13 Ways to Connect With Others While Social Distancing

In these challenging, uncertain times, community can be an incredible source of strength. A little extra love and support can go a long way right now. 

We asked our staff and community for ways to support our loved ones and the general community in the midst of the coronavirus. Here are their ideas on how to stay connected and help out:

Tips to Stay Connected

Social distancing is recommended to reduce the spread of the coronavirus, but that doesn’t mean anyone should feel isolated. Here are some tips to stay connected with your loved ones during self-quarantine:

1. Video Chat

Just because you may not be able to see your loved one in person, doesn’t mean you can’t see their lovely face!

Video chat apps like FaceTime and Skype allow you to connect with friends and family virtually. This can be a great way to get that “face to face” interaction while you’re apart.

Check out more free video chat apps to use during social distancing.

2. Pick Up the Phone

In addition to video chatting, a simple phone call can work wonders to help your loved one feel connected. Just hearing the sound of a family member or friend’s voice can be comforting.

Call them. Days are long without friends and family.”

Barbara B.

3. Start Group Chats

Keep up with family, friends, coworkers, or church groups no matter where you are through text or chat groups like Facebook messenger or WhatsApp. Group chats are a fun place to share funny pictures or videos, and send hopeful messages to keep spirits high. 

4. Lean on CaringBridge

CaringBridge is an online health journal which helps patients and family caregivers maintain social connections and coordinate support. The CaringBridge Journal lets users mass-update loved ones, and the Planner helps them coordinate care needs.

There are several ways you can use CaringBridge to connect with and help others:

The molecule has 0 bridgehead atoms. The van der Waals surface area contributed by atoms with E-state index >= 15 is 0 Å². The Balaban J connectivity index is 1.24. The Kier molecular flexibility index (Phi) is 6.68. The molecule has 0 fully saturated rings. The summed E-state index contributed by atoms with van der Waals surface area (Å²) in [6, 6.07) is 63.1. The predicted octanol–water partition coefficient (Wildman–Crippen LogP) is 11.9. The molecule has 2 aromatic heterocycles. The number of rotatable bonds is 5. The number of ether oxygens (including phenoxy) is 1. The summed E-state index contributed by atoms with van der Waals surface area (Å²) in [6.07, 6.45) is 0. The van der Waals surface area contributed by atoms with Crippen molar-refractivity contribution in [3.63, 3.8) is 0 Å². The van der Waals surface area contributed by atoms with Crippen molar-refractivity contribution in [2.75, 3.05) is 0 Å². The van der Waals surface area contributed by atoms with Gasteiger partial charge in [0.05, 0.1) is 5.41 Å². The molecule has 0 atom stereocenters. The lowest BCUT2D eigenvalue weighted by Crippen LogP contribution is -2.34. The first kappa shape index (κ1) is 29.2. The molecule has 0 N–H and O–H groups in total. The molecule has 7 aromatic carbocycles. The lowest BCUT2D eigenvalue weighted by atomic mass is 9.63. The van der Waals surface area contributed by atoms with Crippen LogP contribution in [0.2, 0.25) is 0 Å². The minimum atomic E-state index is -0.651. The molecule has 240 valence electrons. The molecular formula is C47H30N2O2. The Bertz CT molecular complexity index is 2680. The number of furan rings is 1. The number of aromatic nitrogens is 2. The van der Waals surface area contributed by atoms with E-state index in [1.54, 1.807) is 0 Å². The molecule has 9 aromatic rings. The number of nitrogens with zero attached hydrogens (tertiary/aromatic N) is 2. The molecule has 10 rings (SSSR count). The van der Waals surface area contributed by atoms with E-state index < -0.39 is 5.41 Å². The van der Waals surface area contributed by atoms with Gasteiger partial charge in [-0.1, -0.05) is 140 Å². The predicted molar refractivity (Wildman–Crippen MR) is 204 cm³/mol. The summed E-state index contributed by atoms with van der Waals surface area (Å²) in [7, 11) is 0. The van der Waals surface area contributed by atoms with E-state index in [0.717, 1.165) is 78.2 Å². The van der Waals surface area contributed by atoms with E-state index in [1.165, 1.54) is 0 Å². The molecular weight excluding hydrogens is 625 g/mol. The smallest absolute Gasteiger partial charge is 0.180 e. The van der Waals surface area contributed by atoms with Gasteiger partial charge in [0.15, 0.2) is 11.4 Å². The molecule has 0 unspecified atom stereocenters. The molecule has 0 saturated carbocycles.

• If you know someone needing the support that comes from CaringBridge, please tell them about it. You can start a free site at any time.

Start a Site

  • If you’re following a CaringBridge Journal, now is a great time to leave a Comment or click the heart icon to show support.
  • If you’re a patient or caregiver writing on CaringBridge, let family and friends know how you’re feeling. A pandemic on top of what you have going on already adds stress. It’s OK to say that out loud. Ask for love, support, prayers, and practical help if you need it. Never underestimate how much people want to help.

How to Help Out

It’s so important to strengthen social connections in this time, but just as necessary to coordinate care and offer support for daily needs. Here are some ways you can help others while maintaining a safe distance:

5. Assist with Errands

Life doesn’t pause for anything, including an epidemic. In times like these, errands can become overwhelming, even more so when you’re ill or at-risk.

We all know someone who could use a little extra help – take some of these burdens off their plate. There are many chores you can do that are social distancing-friendly like mowing their lawn, bringing their mail up from the mailbox or pet-sitting.

6. Pick Up Prescriptions

If your loved one has prescriptions, help them out by stopping by their local pharmacy and dropping off their medication in their mailbox or on their doorstep. It’s a simple gesture that shows you care, and most importantly: keeps them healthy.

7. Bring Them the Essentials

Offer to help provide life’s daily needs. For example, you can order doorstep delivery of grocery and household essentials like paper products and cleaning supplies. Tip: You can use the CaringBridge Planner to help coordinate this.

We have home-bounds close to us that we will be calling and going to see about. We bought a few extra items so we will have some to share with them.”

Carol M.

8. Do Your Part to Stay Healthy

One of the best things you can do for high-risk individuals is to follow the health guidelines we’ve been given:

  • Wash your hands often for at least 20 seconds
  • Avoid close contact with those who are sick or if you’re sick, and practice social distancing if COVID-19 is spreading in your community
  • Cover coughs and sneezes
  • Clean and disinfect frequently touched surfaces daily

“I have two family members who are considered high-risk for COVID-19. I can’t say enough how much it means to wash your hands with soap and water for 20 seconds, but in reality much longer. It can make the difference between life and death.”